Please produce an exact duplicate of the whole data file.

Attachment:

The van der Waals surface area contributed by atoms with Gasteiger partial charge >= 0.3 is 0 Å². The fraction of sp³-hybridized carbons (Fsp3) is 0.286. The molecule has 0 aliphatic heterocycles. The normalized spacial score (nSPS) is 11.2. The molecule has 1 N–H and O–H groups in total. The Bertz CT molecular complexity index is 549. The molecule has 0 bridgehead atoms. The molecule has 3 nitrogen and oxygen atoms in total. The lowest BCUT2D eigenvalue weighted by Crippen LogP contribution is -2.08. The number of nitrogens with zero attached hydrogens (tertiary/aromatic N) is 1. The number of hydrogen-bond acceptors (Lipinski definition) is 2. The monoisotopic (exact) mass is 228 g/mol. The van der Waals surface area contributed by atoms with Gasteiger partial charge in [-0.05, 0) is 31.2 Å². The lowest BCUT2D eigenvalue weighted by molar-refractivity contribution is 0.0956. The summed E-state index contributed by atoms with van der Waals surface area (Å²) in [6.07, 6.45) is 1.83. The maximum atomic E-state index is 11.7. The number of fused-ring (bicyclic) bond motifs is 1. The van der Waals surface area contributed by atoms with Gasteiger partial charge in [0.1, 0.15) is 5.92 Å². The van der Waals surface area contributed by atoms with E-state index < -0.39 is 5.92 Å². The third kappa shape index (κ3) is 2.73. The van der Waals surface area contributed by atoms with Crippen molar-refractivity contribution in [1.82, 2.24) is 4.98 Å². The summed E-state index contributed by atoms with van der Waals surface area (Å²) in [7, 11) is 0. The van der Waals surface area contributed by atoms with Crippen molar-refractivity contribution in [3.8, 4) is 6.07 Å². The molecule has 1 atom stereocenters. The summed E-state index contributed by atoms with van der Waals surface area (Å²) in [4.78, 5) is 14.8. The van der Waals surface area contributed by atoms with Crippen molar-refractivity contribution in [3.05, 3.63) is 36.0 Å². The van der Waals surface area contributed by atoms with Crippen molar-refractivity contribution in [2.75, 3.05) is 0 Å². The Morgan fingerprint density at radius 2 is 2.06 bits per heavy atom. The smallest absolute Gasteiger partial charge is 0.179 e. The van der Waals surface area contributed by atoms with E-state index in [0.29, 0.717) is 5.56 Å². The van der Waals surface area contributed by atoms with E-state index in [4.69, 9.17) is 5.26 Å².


The van der Waals surface area contributed by atoms with Gasteiger partial charge >= 0.3 is 0 Å². The fraction of sp³-hybridized carbons (Fsp3) is 0.286. The molecule has 0 aliphatic heterocycles. The normalized spacial score (nSPS) is 11.2. The molecule has 1 N–H and O–H groups in total. The Bertz CT molecular complexity index is 549. The molecule has 0 bridgehead atoms. The molecule has 3 nitrogen and oxygen atoms in total. The lowest BCUT2D eigenvalue weighted by Crippen LogP contribution is -2.08. The number of nitrogens with zero attached hydrogens (tertiary/aromatic N) is 1. The number of hydrogen-bond acceptors (Lipinski definition) is 2. The monoisotopic (exact) mass is 228 g/mol. The van der Waals surface area contributed by atoms with Gasteiger partial charge in [-0.05, 0) is 31.2 Å². The lowest BCUT2D eigenvalue weighted by molar-refractivity contribution is 0.0956. The summed E-state index contributed by atoms with van der Waals surface area (Å²) in [6.07, 6.45) is 1.83. The maximum atomic E-state index is 11.7. The number of fused-ring (bicyclic) bond motifs is 1. The van der Waals surface area contributed by atoms with Gasteiger partial charge in [0.1, 0.15) is 5.92 Å². The van der Waals surface area contributed by atoms with E-state index < -0.39 is 5.92 Å². The third kappa shape index (κ3) is 2.73. The van der Waals surface area contributed by atoms with Crippen molar-refractivity contribution in [1.82, 2.24) is 4.98 Å². The summed E-state index contributed by atoms with van der Waals surface area (Å²) in [7, 11) is 0. The van der Waals surface area contributed by atoms with Crippen molar-refractivity contribution in [3.8, 4) is 6.07 Å². The molecule has 1 atom stereocenters. The summed E-state index contributed by atoms with van der Waals surface area (Å²) in [4.78, 5) is 14.8. The van der Waals surface area contributed by atoms with Crippen molar-refractivity contribution in [3.05, 3.63) is 36.0 Å². The van der Waals surface area contributed by atoms with Crippen molar-refractivity contribution in [2.75, 3.05) is 0 Å². The Morgan fingerprint density at radius 2 is 2.06 bits per heavy atom. The smallest absolute Gasteiger partial charge is 0.179 e. The van der Waals surface area contributed by atoms with E-state index in [0.29, 0.717) is 5.56 Å². The van der Waals surface area contributed by atoms with E-state index in [4.69, 9.17) is 5.26 Å².